Lusaka, Zambia — MININGREVIEW.COM — 20 January 2010 – Zambia’s copper export earnings climbed sharply in the fourth quarter of 2009 helping to swell the surplus on the trade account, but a change in the tax regime saw the government earn less revenue from mining.
Revealing this in a statement issued here, the Zambian central bank said copper export earnings had risen to US$984.6 million (R7.4 billion) in the fourth quarter of 2009 “’ almost 50% above the US$666.7 million (R5 billion) in the same period in 2008. Cobalt export earnings were at US$63.6 million (R477 million) from US$45.3 million (R340 million) the previous year “’ an increase of 40%.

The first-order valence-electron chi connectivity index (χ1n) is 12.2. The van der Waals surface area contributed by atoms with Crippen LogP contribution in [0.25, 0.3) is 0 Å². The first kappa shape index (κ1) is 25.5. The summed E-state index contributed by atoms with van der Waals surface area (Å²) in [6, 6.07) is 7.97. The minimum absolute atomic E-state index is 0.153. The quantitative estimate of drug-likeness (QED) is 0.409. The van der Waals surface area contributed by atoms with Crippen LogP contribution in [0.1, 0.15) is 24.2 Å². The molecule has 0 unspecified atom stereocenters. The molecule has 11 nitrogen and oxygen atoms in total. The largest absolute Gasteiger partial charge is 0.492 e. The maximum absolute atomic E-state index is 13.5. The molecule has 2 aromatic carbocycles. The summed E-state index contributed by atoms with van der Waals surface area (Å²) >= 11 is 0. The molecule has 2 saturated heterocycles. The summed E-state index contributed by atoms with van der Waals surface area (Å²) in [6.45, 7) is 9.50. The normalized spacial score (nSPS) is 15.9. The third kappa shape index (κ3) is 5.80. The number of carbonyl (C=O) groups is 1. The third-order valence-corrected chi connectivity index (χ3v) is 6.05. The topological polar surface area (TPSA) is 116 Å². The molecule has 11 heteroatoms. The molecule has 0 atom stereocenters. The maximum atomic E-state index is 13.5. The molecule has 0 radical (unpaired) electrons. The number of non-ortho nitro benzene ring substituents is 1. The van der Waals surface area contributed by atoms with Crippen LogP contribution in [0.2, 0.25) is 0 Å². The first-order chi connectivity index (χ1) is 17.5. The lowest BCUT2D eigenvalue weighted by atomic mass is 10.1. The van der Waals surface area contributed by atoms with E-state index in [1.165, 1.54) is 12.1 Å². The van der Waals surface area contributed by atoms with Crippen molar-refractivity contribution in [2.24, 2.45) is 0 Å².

Zambia is Africa’s top producer of copper and the industry is the mainstay of the economy, accounting for more than 60% of the country’s foreign currency earnings.
The country’s total export earnings reached US$1.3 billion (almost R10 billion) in the three months to December 2009, compared with US$910.1 million (close to R7 billion) in the same period the previous year, the central bank said in its review of the fourth quarter.
Zambia last year abolished a 25% mineral windfall tax and mines minister Maxwell Mwale said the government had no plans to reintroduce it despite pressure to do so.
“The drop in tax revenues paid by mining companies was largely as a result of the global financial crisis, which had forced most of them to scale down their operations,” central bank Governor Caleb Fundanga said here. He told Reuters the economy was likely to grow by 7% this year, and said this was partly due to the recovery in copper exports.